Date: 05 January 2018
It was the year 2007 and I was a mere fourteen years old when the boy I liked rejected me.
“You’re too fat and ugly for my liking. Girls are supposed to be thin and pretty with long hair”, he said. To add fuel to the fire, all my ‘thin and pretty’ friends had boyfriends, but not a single boy in my school looked my way.
Thus, began my decade long journey of self-destruction, low self-esteem, and a cargo plane load of emotional and psychological issues.
I can’t believe that it’s taken me a decade to realize the gravity of the situation, and how just how messed up all these years of body-shaming has left me – anxiety, depression, anorexia, you name it.
“What would ma say? Nani (grandma) would flip her sh*t! How would daddy show his face in society if his daughter is abnormal?”.
Yes, that’s right – the taboo was so bad, that if you faced any of these issues, you’re almost immediately labeled as ‘mentally ill and abnormal’ or ‘psychotic’, and out casted as the bad egg of the family – nay, society!
– an excerpt from my diary
Heart breaking, isn’t it?
Coming from a typical conservative Indian background where issues such as mental health and body positivity have not really been discussed, I unfortunately did not have the freedom to speak out loud about the struggles I was facing. It took me eleven painful years to finally speak to my family about it, and although my father is still in denial about it, my mum took it quite well.
This only compelled me to think of a way to help the many young women out there who are in the same position as me. To provide them with some form of guidance, a direction to navigate their negative thoughts and self-doubt, bring them out of the black-hole that is a psychiatrists’s couch before it’s too late.
How does it even begin?
A study published in the journal “Eating and Weight Disorders” determines one of the key factors to weight related comments made by parents. The HuffPost argues that glamorously photo-shopped model in magazines are to blame. While The Sun claims that body shaming begins in high school.
While the above all stand true, the situation has actually become a lot more serious today. BBC debates that social media platforms are increasingly responsible for putting a young girl through this traumatic experience.
“Body shaming doesn’t have a starting age as such. It starts when a girl or woman’s skin colour is compared with her cousins or when she sees the bigger kid in cartoons be portrayed as lazy, slow or as bullies and the ideally pretty or thinner one be the superhero or be stronger, smarter and more popular”, explains Regina D’cruz, a counsellor for teenagers, specializing in self-esteem and anxiety in youth.
“In fact, social media adds fuel to the fire, as women tend to constantly compare themselves to other women on their feeds, unaware and nescient to the amount of Photoshop that has gone into that post.”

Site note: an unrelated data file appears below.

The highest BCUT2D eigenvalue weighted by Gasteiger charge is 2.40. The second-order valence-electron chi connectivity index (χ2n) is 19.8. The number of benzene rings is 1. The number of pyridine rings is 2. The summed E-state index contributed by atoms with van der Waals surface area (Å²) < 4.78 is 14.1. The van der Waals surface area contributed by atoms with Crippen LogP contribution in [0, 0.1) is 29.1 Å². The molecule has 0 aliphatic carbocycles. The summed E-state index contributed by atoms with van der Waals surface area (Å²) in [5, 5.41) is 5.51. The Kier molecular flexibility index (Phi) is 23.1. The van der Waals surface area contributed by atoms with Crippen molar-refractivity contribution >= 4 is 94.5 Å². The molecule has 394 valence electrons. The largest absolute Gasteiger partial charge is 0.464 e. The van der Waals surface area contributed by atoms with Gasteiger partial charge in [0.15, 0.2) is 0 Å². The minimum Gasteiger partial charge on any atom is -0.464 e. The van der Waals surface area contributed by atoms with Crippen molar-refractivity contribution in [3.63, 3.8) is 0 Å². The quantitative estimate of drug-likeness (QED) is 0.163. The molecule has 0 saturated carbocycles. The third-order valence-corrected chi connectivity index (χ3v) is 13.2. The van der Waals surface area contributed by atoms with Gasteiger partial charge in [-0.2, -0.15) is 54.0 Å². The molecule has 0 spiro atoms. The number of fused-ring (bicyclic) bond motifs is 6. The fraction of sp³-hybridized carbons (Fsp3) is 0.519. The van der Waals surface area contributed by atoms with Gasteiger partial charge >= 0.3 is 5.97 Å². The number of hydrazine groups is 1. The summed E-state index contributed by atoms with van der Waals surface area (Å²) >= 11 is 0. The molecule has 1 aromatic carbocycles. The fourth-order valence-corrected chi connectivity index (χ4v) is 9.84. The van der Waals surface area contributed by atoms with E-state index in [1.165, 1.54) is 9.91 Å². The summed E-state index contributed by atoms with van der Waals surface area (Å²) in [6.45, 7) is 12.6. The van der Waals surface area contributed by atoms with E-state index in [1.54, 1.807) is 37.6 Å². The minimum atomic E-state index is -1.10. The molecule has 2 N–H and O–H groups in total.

Darling, you’re not the only one!
In 2016, global skincare giant Dove commissioned a beauty and confidence study as part of their ongoing Dove Self-Esteem Project, interviewing women from across 13 different countries. The shocking results of this study as shared by News.com.au and Huffington Post suggest that body shaming has become one of the primary causes of low self-esteem in women leading to self destructive habits. This in turn not only affects the way women perceive themselves, but also the way they behave in a public environment.
So, how bad could it get?
The effects of body-shaming, D’Cruz explains, are manifold, and these play a major role in important areas like work and relationships.
“One of the most obvious effects is how a woman views her body, which in turn affects her self-esteem and confidence, leading to excessive worrying, anxiety disorders, eating disorders, depression, self-harm and physical health problems.”
In a work environment, a woman might feel extra conscious about her outfit, when she has a presentation, anxiousness surrounding interviews or job promotions. These factors eventually lead to her avoiding challenges which could potentially stunt her career growth.
When it comes to relationships, D’Cruz elaborates, a woman might avoid meeting new people due to a fear of judgement. The self-doubt that has harboured within will make it hard for her to believe that someone is interested in her. Instead she may believe that the person is settling and might leave when a more attractive option comes around. This only creates a wall between the partners, as she subconsciously avoids getting intimate, or becomes insecure during moments of intimacy.
I don’t want to go through that! What do I do?
Freaking out and want to speak to someone?
Try reaching out to one of these amazing centres which provide support throughout the country:
The Butterfly Foundation: 1800 33 4673
Youth Beyond Blue: 1300 22 4636
Headspace: 13 11 14